As Director of the International Humanitarian Law Clinic, Laurie Blank teaches international humanitarian law and works directly with students to provide assistance to international tribunals, non-governmental organizations, and law firms around the world on cutting-edge issues in humanitarian law and human rights. Professor Blank is the co-author of International Law and Armed Conflict: Fundamental Principles and Contemporary Challenges in the Law of War, a casebook on the law of war (with G. Noone, Aspen Publishing 2013). She is also the co-director of a multi-year project on military training programs in the law of war and the co-author of Law of War Training: Resources for Military and Civilian Leaders (USIP 2008, with G. Noone, second edition 2013). In addition, she is the series editor of the ICRC’s teaching supplements on IHL, a member of the American Bar Association’s Advisory Committee to the Standing Committee on Law and National Security, and a member of the Public Interest Law and Policy Group’s High Level Working Group on Piracy. Before coming to Emory, Professor Blank was a program officer in the Rule of Law Program at the United States Institute of Peace. At USIP, she directed the Experts’ Working Group on International Humanitarian Law, in particular a multi-year project focusing on New Actors in the Implementation and Enforcement of International Humanitarian Law.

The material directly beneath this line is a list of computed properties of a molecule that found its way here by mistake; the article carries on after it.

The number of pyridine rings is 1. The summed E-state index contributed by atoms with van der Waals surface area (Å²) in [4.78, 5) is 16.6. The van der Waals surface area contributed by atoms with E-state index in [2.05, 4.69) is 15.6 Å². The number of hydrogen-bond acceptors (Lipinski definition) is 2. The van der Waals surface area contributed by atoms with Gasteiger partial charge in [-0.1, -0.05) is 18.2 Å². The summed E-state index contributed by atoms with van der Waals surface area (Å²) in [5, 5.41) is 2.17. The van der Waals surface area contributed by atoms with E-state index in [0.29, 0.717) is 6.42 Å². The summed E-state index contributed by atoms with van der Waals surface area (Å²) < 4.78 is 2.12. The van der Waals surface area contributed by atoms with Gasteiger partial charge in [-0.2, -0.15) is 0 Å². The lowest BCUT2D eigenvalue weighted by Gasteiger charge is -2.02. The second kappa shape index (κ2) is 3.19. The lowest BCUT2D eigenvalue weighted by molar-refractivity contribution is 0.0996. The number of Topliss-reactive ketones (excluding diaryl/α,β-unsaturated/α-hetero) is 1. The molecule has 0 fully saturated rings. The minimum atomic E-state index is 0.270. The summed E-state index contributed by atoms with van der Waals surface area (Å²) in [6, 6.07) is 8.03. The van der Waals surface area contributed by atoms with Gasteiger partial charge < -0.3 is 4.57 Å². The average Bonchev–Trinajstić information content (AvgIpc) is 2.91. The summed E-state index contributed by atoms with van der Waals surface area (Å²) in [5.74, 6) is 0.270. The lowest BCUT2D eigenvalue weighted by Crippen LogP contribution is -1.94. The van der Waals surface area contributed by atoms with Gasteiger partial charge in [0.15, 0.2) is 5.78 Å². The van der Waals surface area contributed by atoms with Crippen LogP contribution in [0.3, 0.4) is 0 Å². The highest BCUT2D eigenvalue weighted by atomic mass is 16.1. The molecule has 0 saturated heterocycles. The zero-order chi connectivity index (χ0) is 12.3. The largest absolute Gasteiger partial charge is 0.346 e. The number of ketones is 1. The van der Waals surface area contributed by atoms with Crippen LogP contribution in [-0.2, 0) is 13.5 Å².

She is the author of numerous articles and opinion pieces on topics in international humanitarian law, including, most recently, "Extending Positive Identification from People to Places: Terrorism, Armed Conflict and the Identification of Military Objectives" (Utah Law Review); "Losing the Forest for the Trees: Syria, Law and the Pragmatics of Conflict Recognition" (Vanderbilt Journal of Transnational Law); "Targeted Strikes: The Consequences of Blurring the Armed Conflict and Self-Defense Justifications" (William Mitchell Law Review); "After Top Gun: How Drone Strikes Impact the Law of War" (University of Pennsylvania Journal of International Law); "A Square Peg in a Round Hole: Stretching Law of War Detention Too Far" (Rutgers Law Review); "Defining the Battlefield in Contemporary Conflict and Counterterrorism: Understanding the Parameters of the Zone of Combat" (Georgia Journal of International and Comparative Law); and "The Application of IHL in the Goldstone Report: A Critical Commentary" (Yearbook of International Humanitarian Law).
Education: JD, New York University School of Law (Henry L. Boudin Fellow for Human Rights, 1996–1998); MA, International Relations, The Paul H. Nitze School of Advanced International Studies at Johns Hopkins University; AB, Political Science, Princeton University (cum laude)